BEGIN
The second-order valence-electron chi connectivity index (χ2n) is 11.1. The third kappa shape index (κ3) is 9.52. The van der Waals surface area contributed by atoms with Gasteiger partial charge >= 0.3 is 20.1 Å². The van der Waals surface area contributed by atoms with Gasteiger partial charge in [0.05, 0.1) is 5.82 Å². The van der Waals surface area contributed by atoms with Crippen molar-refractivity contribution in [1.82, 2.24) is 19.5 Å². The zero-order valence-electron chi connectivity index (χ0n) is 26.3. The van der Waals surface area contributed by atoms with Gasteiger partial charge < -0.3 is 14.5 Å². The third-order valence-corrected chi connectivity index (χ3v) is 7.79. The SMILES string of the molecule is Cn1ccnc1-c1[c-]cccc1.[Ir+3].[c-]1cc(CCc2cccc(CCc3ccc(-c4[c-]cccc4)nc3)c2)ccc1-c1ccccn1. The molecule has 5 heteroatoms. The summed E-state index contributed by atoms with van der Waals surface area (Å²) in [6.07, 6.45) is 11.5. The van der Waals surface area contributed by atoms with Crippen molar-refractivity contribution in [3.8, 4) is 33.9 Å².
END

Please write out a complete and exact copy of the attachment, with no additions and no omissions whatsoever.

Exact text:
The second-order valence-electron chi connectivity index (χ2n) is 11.1. The third kappa shape index (κ3) is 9.52. The van der Waals surface area contributed by atoms with Gasteiger partial charge >= 0.3 is 20.1 Å². The van der Waals surface area contributed by atoms with Gasteiger partial charge in [0.05, 0.1) is 5.82 Å². The van der Waals surface area contributed by atoms with Crippen molar-refractivity contribution in [1.82, 2.24) is 19.5 Å². The zero-order valence-electron chi connectivity index (χ0n) is 26.3. The van der Waals surface area contributed by atoms with Gasteiger partial charge < -0.3 is 14.5 Å². The third-order valence-corrected chi connectivity index (χ3v) is 7.79. The SMILES string of the molecule is Cn1ccnc1-c1[c-]cccc1.[Ir+3].[c-]1cc(CCc2cccc(CCc3ccc(-c4[c-]cccc4)nc3)c2)ccc1-c1ccccn1. The molecule has 5 heteroatoms. The summed E-state index contributed by atoms with van der Waals surface area (Å²) in [6.07, 6.45) is 11.5. The van der Waals surface area contributed by atoms with Crippen molar-refractivity contribution in [3.8, 4) is 33.9 Å².